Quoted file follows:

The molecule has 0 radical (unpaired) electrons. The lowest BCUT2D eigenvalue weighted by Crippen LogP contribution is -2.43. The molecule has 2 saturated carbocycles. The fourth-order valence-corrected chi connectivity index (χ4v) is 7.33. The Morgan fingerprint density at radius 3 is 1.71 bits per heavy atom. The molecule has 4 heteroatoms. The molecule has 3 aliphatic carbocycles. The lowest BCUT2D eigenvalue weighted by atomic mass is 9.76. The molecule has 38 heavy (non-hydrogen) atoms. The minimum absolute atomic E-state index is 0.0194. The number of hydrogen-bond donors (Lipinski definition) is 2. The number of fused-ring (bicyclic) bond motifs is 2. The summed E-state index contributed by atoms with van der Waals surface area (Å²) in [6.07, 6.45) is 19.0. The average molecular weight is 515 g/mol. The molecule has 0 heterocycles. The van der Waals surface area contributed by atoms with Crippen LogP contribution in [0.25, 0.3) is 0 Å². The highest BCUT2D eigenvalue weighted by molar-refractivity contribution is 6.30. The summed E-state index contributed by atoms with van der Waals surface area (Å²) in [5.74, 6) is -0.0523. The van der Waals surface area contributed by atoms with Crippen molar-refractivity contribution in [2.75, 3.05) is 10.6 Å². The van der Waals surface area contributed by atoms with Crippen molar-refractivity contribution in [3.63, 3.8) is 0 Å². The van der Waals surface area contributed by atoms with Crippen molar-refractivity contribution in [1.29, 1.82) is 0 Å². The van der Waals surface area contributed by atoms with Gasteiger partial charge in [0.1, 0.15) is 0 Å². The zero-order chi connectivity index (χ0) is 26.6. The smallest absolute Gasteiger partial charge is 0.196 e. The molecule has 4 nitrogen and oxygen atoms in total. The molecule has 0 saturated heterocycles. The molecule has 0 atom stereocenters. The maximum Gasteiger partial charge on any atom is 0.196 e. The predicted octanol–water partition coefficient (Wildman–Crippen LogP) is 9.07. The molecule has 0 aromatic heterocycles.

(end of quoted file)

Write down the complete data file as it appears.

The molecule has 0 radical (unpaired) electrons. The lowest BCUT2D eigenvalue weighted by Crippen LogP contribution is -2.43. The molecule has 2 saturated carbocycles. The fourth-order valence-corrected chi connectivity index (χ4v) is 7.33. The Morgan fingerprint density at radius 3 is 1.71 bits per heavy atom. The molecule has 4 heteroatoms. The molecule has 3 aliphatic carbocycles. The lowest BCUT2D eigenvalue weighted by atomic mass is 9.76. The molecule has 38 heavy (non-hydrogen) atoms. The minimum absolute atomic E-state index is 0.0194. The number of hydrogen-bond donors (Lipinski definition) is 2. The number of fused-ring (bicyclic) bond motifs is 2. The summed E-state index contributed by atoms with van der Waals surface area (Å²) in [6.07, 6.45) is 19.0. The average molecular weight is 515 g/mol. The molecule has 0 heterocycles. The van der Waals surface area contributed by atoms with Crippen LogP contribution in [0.25, 0.3) is 0 Å². The highest BCUT2D eigenvalue weighted by molar-refractivity contribution is 6.30. The summed E-state index contributed by atoms with van der Waals surface area (Å²) in [5.74, 6) is -0.0523. The van der Waals surface area contributed by atoms with Crippen molar-refractivity contribution in [2.75, 3.05) is 10.6 Å². The van der Waals surface area contributed by atoms with Crippen molar-refractivity contribution in [3.63, 3.8) is 0 Å². The van der Waals surface area contributed by atoms with Crippen molar-refractivity contribution in [1.29, 1.82) is 0 Å². The van der Waals surface area contributed by atoms with Gasteiger partial charge in [0.1, 0.15) is 0 Å². The zero-order chi connectivity index (χ0) is 26.6. The smallest absolute Gasteiger partial charge is 0.196 e. The molecule has 4 nitrogen and oxygen atoms in total. The molecule has 0 saturated heterocycles. The molecule has 0 atom stereocenters. The maximum Gasteiger partial charge on any atom is 0.196 e. The predicted octanol–water partition coefficient (Wildman–Crippen LogP) is 9.07. The molecule has 0 aromatic heterocycles.